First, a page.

Is your pet in pain?

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Joan Henderson
Something’s wrong —when your cat is not interested in the bowl you have just put out with her favourite food for dinner, don’t ignore it. When you eventually find her, sad-eyed and moping under the dining room table, you assume this means there’s a ‘present’ for you somewhere. You check the house but find nothing “Hmm…” you ask yourself. “What’s wrong with her?”Something’s wrong —when your cat is not interested in the bowl you have just put out with her favourite food for dinner, don’t ignore it. When you eventually find her, sad-eyed and moping under the dining room table, you assume this means there’s a ‘present’ for you somewhere. You check the house but find nothing “Hmm…” you ask yourself. “What’s wrong with her?”
 
Well, lots of things could be wrong with your pet, but one thing is probably certain: No matter what’s causing her strange behaviour, it’s a good bet that she is in pain.Pet pain has not always gotten a lot of attention, simply because animals can’t talk. And unlike in the human world, where a little crying will often get you ice-cream and an aspirin, in the animal world, showing signs of pain can quickly lead to becoming someone else’s lunch. Even though our pets no longer live in the wild, they still have instincts tohide pain. That’s why, as a concerned pet parent, it’s important to be aware that your cat can be in pain, even though it may not be obvious. It’s also important to be aware of the subtle signs – so you can recognise when something is wrong with your pet and bring it to the attention of your veterinarian.
 
Signs of pain
A more obvious sign of pain is a normally active pet who becomes sedentary, seems depressed, or is reluctant to play. One of the first signs to be aware of is a reduced level of activity. Pets will often show signs of lameness, or they may not eat as much or groom themselves as frequently – something that is particularly true for cats.Pets can’t talk, so often the only way to tell they’re in pain is by watching how they act! Pets in pain may cry, whimper, purr or seem unusually unfriendly. Just as in people, pain can also make pets seem grouchy or blah! Your cat or dog may lay her ears flat against her head, or ‘clamp’ her tail close to her body or between her legs.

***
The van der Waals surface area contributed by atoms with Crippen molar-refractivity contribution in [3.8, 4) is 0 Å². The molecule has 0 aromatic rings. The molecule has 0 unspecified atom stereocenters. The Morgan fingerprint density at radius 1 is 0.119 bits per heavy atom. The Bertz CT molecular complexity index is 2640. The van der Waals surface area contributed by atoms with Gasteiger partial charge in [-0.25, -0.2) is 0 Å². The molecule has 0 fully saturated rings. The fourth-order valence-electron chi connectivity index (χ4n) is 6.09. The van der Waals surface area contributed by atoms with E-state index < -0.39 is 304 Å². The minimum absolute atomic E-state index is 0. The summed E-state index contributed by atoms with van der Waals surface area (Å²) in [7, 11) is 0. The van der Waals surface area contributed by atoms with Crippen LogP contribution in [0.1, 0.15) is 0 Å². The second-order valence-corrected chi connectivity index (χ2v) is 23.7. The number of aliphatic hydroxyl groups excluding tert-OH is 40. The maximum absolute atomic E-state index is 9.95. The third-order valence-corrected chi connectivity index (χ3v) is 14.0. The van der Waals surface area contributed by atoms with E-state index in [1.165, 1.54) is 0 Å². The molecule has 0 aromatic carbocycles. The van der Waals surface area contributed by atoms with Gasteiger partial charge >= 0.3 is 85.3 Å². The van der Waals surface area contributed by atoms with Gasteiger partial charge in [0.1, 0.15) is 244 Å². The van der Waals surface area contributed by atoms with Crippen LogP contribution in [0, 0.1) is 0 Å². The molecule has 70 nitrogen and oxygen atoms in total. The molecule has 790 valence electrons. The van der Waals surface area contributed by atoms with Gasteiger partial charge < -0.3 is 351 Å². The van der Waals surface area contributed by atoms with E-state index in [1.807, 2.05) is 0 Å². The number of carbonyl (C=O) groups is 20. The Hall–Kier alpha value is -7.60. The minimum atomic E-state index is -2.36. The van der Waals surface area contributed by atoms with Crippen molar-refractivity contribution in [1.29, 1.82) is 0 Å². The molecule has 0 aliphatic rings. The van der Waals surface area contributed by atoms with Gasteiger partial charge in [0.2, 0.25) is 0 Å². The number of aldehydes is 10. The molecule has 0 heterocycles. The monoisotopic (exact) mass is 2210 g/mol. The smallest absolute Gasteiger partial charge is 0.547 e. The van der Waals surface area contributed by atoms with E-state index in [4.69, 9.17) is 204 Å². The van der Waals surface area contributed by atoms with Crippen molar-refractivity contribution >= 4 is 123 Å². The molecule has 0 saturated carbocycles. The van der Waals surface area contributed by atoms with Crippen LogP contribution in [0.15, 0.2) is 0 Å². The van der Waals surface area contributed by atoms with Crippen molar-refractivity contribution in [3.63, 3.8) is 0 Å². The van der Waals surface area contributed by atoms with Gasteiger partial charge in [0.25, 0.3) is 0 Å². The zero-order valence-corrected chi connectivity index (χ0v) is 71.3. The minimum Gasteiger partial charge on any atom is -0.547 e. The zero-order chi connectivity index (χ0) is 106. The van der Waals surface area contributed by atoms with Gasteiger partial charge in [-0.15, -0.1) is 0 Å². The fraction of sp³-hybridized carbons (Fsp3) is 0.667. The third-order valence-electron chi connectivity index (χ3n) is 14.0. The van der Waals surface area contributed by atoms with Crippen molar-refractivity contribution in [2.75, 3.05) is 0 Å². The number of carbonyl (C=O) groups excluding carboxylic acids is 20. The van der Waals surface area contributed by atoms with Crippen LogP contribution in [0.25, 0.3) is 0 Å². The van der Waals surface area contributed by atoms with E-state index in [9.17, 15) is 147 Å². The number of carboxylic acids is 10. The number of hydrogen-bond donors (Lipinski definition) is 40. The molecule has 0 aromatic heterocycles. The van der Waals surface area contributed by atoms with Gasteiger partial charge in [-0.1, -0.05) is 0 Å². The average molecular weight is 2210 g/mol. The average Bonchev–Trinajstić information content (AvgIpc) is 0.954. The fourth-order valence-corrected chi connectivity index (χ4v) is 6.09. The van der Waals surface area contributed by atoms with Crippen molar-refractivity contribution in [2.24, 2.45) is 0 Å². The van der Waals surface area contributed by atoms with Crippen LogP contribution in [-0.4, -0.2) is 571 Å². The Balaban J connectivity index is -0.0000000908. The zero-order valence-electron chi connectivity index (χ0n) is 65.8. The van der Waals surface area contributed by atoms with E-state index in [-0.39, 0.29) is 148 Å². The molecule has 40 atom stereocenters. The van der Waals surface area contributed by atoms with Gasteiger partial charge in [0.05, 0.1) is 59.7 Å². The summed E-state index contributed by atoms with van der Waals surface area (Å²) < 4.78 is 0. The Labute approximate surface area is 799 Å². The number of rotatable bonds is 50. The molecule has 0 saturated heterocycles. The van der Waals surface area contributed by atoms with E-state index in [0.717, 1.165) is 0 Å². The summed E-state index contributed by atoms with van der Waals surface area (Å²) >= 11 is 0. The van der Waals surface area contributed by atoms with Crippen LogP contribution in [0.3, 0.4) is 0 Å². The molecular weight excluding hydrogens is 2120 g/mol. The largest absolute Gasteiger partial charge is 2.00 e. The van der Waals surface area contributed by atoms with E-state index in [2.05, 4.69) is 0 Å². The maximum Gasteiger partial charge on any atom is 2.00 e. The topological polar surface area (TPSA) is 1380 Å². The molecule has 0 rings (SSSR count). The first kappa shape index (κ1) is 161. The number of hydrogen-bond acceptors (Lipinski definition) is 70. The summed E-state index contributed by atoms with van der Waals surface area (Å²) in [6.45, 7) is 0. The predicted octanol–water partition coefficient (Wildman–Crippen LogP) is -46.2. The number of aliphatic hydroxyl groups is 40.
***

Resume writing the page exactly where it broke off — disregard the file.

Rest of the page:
Some more stoic than others
It is very important for pet parents to realise that pets can be in pain and never really seem to show it. Some people are just more stoic than others and the same may be true of some pets. Cats, in particular, are known for this type of behaviour. This can be traced to their need to hide signs of pain in the wild. The best way to ensure your pet’s comfort is to know what can cause pain. If something is known to be painful in humans, then it probably is known to be painful for your pet too and should be treated.
 
Seek vet’s help
Veterinarians can provide pain medication for your pets for relatively routine procedures, such as spray/neutering, dental cleanings and extractions and it is also frequently best to start medications the day before such procedures. If, for some reason, you find your vet isn’t regularly recommending pain treatment, then it’s up to you, as the pet parent, to ask for it. Your pet will thank you for it! However, before giving medication the veterinarian will make sure that there is nothing really seriously wrong with your pet.Some common signsSome common signs to watch for that will tell you if your pet is in pain. l Reduced activity lReduced appetitel Trembling lHigh heart ratel Rolling lDepressionl Limping lInability to eat or sleepl In cats, cessation of groomingl Behaviour changes — a reluctance to jump an important sign in older cats with back painPain can be managed and even eliminated, allowing pets to return to their normal level of activity and interest in life.
 
(Joan E Henderson is based in Australia and she has judged furry felines in many other countries including USA, Bermuda, Malaysia, South Africa, Hong Kong, Philippines and New Zealand)

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